Only 80 some-odd days until the official start of summer and for us Southerners, summer will come even sooner. Outside my sunroom windows trees are every color of green, the yellow swamp irises surround the lake waving like flags in the wind, tiny leaves peek out from the crepe myrtles, while daisies abound, and the purple irises look 3 feet tall. Snap dragons from last year are overflowing in window boxes as are a few petunias.
The oddest thing happens every year about this time. Besides the torrential rains, the Pekin ducks come waddling up to the house.
There's an old black and white photograph when I'm about 2 or 3 years old, glued in a faded album. Mother must have taken the photograph because my father is squatting beside me as I hold my Easter basket.
It's midway through the Lenten season and not too late to join in. Some people chose to stop an activity while some chose to start one. Lent is the 40 days before Easter, not counting Sundays. It's a time of giving something up or taking something on as a means of reflection and repentance.
The day started cool, with a gusty wind, and gradually warmed as the sun shone overhead. Sam suggested a drive, which meant heading to the Tombigbee River spillway on the west bank. I was eager to see the area since the last time the river raged and the grassy hill beside the spillway was covered deep in floodwater.
You know that little pooch you get in your stomach as you age, well I just learned it's not your stomach at all.
What if I told you that you could fill a whole big bag full of books of all shapes, sizes and subjects and you'd only have to pay $5. If you're a reader then it would be terrific, but even if you weren't a reader but you knew a reader, it would still be fabulous.
Last week rainstorms rolled through the area flooding rivers, lakes and creeks. Naturally, like a snow day, we decided to take a look-see.
There are some words that are just fun to say. As I drove from the Prairie through the Southside, I said the words out loud so as to enjoy them rolling across my tongue and to help myself call to mind what I was seeing.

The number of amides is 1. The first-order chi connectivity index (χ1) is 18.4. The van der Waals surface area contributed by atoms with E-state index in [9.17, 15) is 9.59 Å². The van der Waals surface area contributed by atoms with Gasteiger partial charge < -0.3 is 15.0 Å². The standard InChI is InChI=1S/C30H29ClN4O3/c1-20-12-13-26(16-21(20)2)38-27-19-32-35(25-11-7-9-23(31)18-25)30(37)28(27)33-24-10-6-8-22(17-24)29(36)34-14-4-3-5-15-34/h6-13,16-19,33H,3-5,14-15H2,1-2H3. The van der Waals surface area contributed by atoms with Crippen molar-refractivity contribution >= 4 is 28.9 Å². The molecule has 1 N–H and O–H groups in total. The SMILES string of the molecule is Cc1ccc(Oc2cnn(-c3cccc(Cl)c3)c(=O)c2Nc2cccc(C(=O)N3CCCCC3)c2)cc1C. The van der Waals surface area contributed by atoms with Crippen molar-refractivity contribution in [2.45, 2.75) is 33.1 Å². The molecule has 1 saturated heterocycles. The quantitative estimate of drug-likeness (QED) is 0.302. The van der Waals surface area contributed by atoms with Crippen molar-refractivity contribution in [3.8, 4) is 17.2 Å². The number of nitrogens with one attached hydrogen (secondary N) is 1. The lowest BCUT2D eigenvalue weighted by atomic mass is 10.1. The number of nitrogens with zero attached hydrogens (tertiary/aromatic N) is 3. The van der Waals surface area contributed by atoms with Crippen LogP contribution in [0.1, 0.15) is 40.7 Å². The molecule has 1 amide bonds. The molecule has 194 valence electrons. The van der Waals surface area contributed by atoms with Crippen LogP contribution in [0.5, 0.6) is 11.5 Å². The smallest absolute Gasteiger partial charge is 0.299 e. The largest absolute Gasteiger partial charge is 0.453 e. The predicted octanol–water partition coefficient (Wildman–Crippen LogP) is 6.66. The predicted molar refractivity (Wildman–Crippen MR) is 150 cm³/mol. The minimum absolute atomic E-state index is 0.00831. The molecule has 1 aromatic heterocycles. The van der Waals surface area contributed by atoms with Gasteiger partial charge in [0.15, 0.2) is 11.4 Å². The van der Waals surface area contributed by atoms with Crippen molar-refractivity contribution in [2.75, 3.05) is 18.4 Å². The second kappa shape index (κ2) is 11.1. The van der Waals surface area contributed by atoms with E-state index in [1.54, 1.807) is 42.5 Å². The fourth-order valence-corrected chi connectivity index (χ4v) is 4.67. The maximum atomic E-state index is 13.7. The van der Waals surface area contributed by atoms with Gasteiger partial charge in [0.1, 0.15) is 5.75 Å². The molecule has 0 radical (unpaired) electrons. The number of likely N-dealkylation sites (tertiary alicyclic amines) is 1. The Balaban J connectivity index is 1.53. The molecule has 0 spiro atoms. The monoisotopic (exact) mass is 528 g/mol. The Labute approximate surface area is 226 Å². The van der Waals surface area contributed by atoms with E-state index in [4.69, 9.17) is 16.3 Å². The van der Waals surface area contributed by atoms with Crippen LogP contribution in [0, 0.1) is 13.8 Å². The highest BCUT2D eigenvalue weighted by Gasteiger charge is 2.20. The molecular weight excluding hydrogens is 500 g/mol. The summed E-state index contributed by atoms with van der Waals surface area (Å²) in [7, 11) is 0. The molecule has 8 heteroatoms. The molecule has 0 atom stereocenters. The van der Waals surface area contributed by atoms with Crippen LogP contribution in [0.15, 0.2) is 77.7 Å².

Stepping outside at twilight, a whishing and whirling of hundreds of thousands, maybe even millions, of blackbirds could be heard as the birds were twirling across the sky. For a moment they may rest in the treetops or light on the ground, nosing under dry leaves.
Why would anyone want to steal dead birds? It was the hook that grabbed author Kirk Wallace Johnson's attention. It was the hook that grabbed mine. Johnson's book "The Feather Thief" introduced a world I knew nothing about.
There we were standing in the woods, surrounded by half-eaten and mostly-eaten bodock (bois d'arc) balls. Something had a party.
Sometimes the house feels like it's holding a chill. I add layer upon layer until I think I could hardly bend over, but still there's a chill.
There's the Bobcat "One tough animal"- advertised as a compact, hardworking construction machine. There's the Sebastopol basketball team's bobcat mascot; then there's the bobcat that was spotted across the road from my driveway.
Few things are so calming as sitting in a sun lit room with two cats tightly curled into a ball by your side.
While the guys were watching marathon football, I was reading articles about Three Kings Day, a celebration unknown to me. It started with the Parade magazine in the Sunday paper about an American actor married to an Argentine actress.
Predicted for the new year is plenty of good reads and a lot of running around. For Christmas the Bardwells each received two pairs of tennis shoes and a total of seven books.
Every now and then you find a treasure, something so wonderful and precious you think your heart might explode. There in the pile of library book donations was a small book, maybe 5-by-7-inches. The title, "Worries-Wonders-Why." The copyright, 1993.
The Canada geese are back in the fields and edging along the lakeside; sometimes venturing into the lake, drifting leisurely, foraging for food or avoiding visitors.
A host of Canada geese have remained with us for an unusually long time. Often the birds migrate in, settle for a while, and when the air turns cold, they head further south. But this year, they have stayed.
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